Building positive relationships with coworkers
Let’s face it; since people typically spend more time with their coworkers than their families, it is a good idea to try and make the workplace a pleasant place to be. Nobody wants to trudge through what amounts to a large chunk of one’s lifetime in an environment that is stagnant, grim and unfriendly. No amount of money would be worth that tradeoff.
When we consider that a multitude of folks, each with their own unique personalities, skill sets and gifts, are encased together in a building for eight hours a day, it would behoove the staff of any company to not only get along, but to attempt to flourish in that setting. Positive interpersonal skills can be learned by simply observing effective ways that coworkers relate to one another and handle conflict and stress. There are books and websites chock full of suggestions for fostering a happy workplace. There are so many ways to promote positive work relationships.
- Company outings
In addition to seeing one’s workmates in a non-office setting where there are no cubicles or offices to define the space of engagement, company outings provide ample opportunity to really get to know everybody in a casual environment. A picnic, a beach BBQ or a bowling night – the activity is about letting your hair down and socializing. This leads to bonding and builds a sense of camaraderie that will flow right back into the workplace.
- Fostering a sense of teamwork
Large companies can tend to become disjointed, with one department not having any knowledge whatsoever what the other department does. In fact, without a sense of cohesion with regard to the company’s mission, employees may not appreciate the hard work and efforts of each cog in the wheel. Occasional company meetings where people in leadership positions can alternate in sharing their department’s goals and projects, and how they fit into the overall philosophy or big picture view of the company can make all employees feel they are informed, and could even motivate them to seek a different path in the organization if they get inspired by the presentation. All of this over coffee and doughnuts, of course.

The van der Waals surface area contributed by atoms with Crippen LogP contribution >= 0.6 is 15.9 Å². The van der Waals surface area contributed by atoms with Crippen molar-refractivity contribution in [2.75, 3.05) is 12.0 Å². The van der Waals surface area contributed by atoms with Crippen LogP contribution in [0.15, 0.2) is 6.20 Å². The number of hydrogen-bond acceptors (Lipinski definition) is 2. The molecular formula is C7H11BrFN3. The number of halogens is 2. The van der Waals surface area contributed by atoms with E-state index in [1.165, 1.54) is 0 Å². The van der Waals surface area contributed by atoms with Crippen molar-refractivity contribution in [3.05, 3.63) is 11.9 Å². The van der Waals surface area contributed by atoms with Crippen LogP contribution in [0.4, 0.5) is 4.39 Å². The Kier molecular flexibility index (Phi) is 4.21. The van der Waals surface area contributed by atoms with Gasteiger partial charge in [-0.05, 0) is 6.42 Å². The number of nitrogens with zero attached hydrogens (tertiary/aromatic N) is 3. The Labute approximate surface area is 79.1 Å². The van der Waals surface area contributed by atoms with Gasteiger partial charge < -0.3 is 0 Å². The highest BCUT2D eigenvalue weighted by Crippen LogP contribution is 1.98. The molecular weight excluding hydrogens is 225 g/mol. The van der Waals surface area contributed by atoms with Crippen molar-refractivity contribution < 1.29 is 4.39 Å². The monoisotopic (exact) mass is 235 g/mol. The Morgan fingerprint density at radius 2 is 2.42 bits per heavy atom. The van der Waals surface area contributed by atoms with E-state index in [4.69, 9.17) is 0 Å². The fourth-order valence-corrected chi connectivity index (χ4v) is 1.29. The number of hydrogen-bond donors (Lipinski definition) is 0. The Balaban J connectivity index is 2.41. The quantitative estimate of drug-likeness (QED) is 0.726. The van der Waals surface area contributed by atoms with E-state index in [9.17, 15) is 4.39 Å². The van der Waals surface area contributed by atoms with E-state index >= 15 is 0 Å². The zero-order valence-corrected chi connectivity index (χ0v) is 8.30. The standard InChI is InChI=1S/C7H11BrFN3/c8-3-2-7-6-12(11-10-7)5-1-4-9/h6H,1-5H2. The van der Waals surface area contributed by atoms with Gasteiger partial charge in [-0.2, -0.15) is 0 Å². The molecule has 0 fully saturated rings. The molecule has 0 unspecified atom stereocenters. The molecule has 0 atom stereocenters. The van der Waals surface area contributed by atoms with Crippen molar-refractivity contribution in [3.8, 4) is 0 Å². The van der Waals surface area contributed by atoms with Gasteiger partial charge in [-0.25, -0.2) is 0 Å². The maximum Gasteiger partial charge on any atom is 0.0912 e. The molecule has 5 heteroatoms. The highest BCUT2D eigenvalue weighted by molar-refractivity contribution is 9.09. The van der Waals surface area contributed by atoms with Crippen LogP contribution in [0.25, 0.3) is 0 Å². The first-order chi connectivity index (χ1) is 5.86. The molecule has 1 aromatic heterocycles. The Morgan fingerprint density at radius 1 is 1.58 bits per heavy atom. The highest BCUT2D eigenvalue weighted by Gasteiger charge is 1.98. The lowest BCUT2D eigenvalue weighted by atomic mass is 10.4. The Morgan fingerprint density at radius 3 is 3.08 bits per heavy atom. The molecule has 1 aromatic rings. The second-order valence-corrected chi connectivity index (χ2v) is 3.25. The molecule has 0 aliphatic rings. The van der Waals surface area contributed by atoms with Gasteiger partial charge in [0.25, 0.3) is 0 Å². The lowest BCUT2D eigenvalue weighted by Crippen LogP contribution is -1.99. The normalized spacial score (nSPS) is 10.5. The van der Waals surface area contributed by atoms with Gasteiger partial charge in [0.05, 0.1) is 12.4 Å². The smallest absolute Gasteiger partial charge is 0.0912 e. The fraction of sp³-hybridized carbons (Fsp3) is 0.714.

- Making a sincere effort to have a positive attitude
Yes, work can be stressful and humans are just that, human. Everyone gets frustrated and annoyed from time to time, so that is to be excused. Walking around with a cloud over one’s head, however, is not conducive to promoting a positive workplace and making friends. A simple smile and “Good morning” creates a pleasant start-point for future conversations about family, pets, hobbies and travels. A positive attitude at work will seep into all crevices of the workplace. When people are approachable and friendly it fosters a sense of mutual respect and a sense of belonging that leads to healthy work relationships, which eventually leads to increased productivity. A happy employee is a productive employee.
- Welcoming the new kid
Starting a new job is scary. That first day, or week, at a new workplace is a daunting experience, marked by insecurity and sweat on the brow. Being in unfamiliar territory is something everyone has experienced, so in the spirit of empathy it is always nice to express a welcoming demeanor to the new hire. Just introducing yourself and telling the newbie that you are happy to have them on board would go miles in making them feel right at home. To take an extra minute to show them around would be even better.
- Good office etiquette
At the foundation of any quality relationship are certain common traits which translate to the relationships we have in the workplace. Being considerate and respectful, communicating effectively, practicing common courtesy, being honest, offering a helping hand—all of these basic civilities promote a pleasant work environment that is based on mutual respect. The result is fertile ground where positive relationships among coworkers can grow.
A work life that is not only fulfilling on a professional level but also enjoyable on a personal level is attainable and benefits all who are involved in that place of business. Looking forward to seeing one’s coworkers, to share with and to learn from, is intrinsic to a healthy and holistic life. When it’s time to clock out in the evening, it’s great to leave with the sense of not only accomplishment of the various tasks of the day, but that the hours were enjoyed alongside people you like and admire.
Written by Eileen Spatz, Sovereign Health Group writer